Olympus 14-45mm f/3.5-5.6 Zuiko Digital
(From Olympus lens literature) Standard with the EVOLT, the Zuiko Digital 14-45mm f/3.5-5.6 lens (equivalent to 28mm-90mm in 35mm photography) delivers superb image quality from edge-to-edge. Its 3.2x zoom covers a broad range, with close-ups coming out crisp and clear as near as 15 inches/38cm. A new multi-coating minimizes ghosting and flaring that can occur while the sturdy metal lens mount ensures rugged durability. With 12 elements in 10 groups and a weight of just 9.98 oz. / 285 grams.
This is the lens that ships in all kits with the E-500, whether they be single- or dual-lens kits. Offering a range of angular field of view equivalent to that of a 28-90mm lens on a 35mm camera, this is a good general-purpose lens to use with the camera, and the one that most users will probably keep on the camera most of the time.
Looking at the interactive blur plot, we see that the Olympus 14-45 looks a lot like other inexpensive wide angle zoom kit lenses from other manufacturers. (On SLRgear.com, you can find test reports for competing optics from Canon and Nikon, if you'd like to compare how they perform.)
Wide open, the 14-45 does quite well in the center of the frame, but gets soft on the edges, particularly toward the middle of its focal length range, at 25-35mm actual focal length. (Note: We think that the increased softness seen in the upper right corner of the frame on the blur plots may have been caused by a slightly cockeyed chip in the E-500 body we used to do the tests with: The 40-150mm lens we tested on the same body showed very similar behavior, despite being an entirely different lens.) Many inexpensive zoom lenses tend to show softness in the corners of the frame, so this isn't exactly news. What's a bit different about the 14-45 is that it actually does quite a bit better at both the wide angle and telephoto ends of its range than it does in the middle. Also like many inexpensive zooms, the 14-45 settles down quite nicely when you stop it down one or two f-stops. In fact, two stops down (f/5.6 at wide angle to f/8 at telephoto), it actually preforms quite well, comparing favorably with much more expensive lenses. As you stop down further, things stay more or less the same until you get toward f/11 at wide angle or f/16 at telephoto, at which point diffraction limiting begins to have an effect. As usual, stopped down to its minimum aperture of f/22, the entire frame is soft, but at least there's no additional softness in the corners.
Chromatic aberration in the 14-45mm ranges from moderate at wide angle to quite low at telephoto, with relatively little variation across the range of apertures at any given focal length. Matching our own experience when shooting with it, geometric distortion is quite high at wide angle, at nearly 1% barrel distortion, decreasing to almost zero at telephoto. (Interestingly, the distortion always stays slightly to the barrel side of the graph, never crossing over to pincushion distortion.) Finally, uncorrected vignetting or shading ranges from a moderate 0.3-0.4 EV at both side angle and tele focal lengths to less than 0.2 EV in the middle of the zoom range. Vignetting also decreases as the aperture is reduced, remaining below 0.2 EV at f/8 and higher for all but the longest focal lengths.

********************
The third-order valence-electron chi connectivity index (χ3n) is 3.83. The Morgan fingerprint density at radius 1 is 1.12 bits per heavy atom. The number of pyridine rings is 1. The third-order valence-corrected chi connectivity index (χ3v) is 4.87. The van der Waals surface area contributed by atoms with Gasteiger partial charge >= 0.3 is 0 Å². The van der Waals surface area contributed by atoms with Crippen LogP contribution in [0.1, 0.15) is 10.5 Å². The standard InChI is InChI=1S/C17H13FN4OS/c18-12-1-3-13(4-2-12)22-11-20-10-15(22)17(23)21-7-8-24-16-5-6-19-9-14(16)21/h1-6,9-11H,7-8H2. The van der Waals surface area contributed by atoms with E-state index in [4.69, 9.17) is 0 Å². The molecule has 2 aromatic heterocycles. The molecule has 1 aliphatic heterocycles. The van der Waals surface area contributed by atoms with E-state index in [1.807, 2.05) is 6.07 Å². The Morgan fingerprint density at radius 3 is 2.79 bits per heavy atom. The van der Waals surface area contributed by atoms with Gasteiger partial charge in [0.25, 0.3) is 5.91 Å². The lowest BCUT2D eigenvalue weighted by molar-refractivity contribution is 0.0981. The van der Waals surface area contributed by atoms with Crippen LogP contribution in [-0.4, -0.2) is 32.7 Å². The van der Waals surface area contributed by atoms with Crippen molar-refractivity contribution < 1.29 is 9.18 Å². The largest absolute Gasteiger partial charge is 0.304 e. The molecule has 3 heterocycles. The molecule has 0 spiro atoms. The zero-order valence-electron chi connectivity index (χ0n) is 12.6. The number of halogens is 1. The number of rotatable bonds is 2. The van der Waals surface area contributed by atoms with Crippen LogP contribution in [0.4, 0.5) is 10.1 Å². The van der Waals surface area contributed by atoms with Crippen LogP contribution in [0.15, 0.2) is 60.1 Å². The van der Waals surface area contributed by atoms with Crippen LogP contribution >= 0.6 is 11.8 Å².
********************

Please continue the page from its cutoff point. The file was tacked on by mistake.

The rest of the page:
Important to note is that the in-camera shading compensation offered by the E-500 and E-1 bodies can almost completely eliminate the shading or vignetting seen in the above tests.
Overall, this is a pretty decent lens considering the low cost of the camera body and either one or two lenses. Its performance is very much in line with that of the kit lenses for other entry-level d-SLRs that we've looked at.
Olympus 14-45mm f/3.5-5.6 Zuiko Digital User Reviews
6 out of 10 points and not recommended by jfgroen (3 reviews)compact and lighta bit slow; vignetting; distortion; image quality
The lens came as a kit with the Olympus 330, together with the 40-150mm/f3.5-4.5 zoom. Unlike the telezoom, I find this lens quite disappointing -- I just expect better quality than 'sufficient' from an Olympus lens. Barrel distortion is on the high side at 14 mm, and stays noticeable throughout much of the zoom range. Though the test results show sufficient sharpness, I find the images slightly, and for my idea: too, fuzzy. Vignetting makes the lens for me in fact only usable from f-stop 8 (given the smaller chip size, and the more square four-thirds standard, I think vignetting should not be a problem at all with these lenses).reviewed December 30th, 2007
8 out of 10 points and recommended by epixx (5 reviews)Sharp, useful rangeDistortion at the wide end, slow at the long end
This is a surprisingly good lens. For me it was "free", since it came with my E-1. I didn't think I would use it much, but for sunny days, its a very good walk-around lens. The only serious downside is distortion at the wide end.reviewed March 17th, 2007
7 out of 10 points and recommended by llbeanie1 (17 reviews)
sharp image qualityreviewed January 1st, 2007
10 out of 10 points and recommended by clark666 (5 reviews)comes with camera. Sharp images, light weight no need to replace itThe 14-54 is faster and sharper, but weighes more
It came with the camera and has no shortcomings. A faster lens is better. A wider angle is good, but the 14-45 is fine on its own.reviewed November 28th, 2006
9 out of 10 points and recommended by halfmac (11 reviews)Good sharpness, small size, non-rotating front for shade, metal mount.Slow f-stop on the 45mm end (what do you expect from a kit lens)
This is the best kit lens on the market. The only one with a metal mount. Only one the front does not turn.reviewed November 8th, 2005
Very good center and edge sharpness. Seems very well made for a kit lens.
Both of the kit lens compare very well to Olympus OM prime lenses and these are zooms.
Came with lens hood!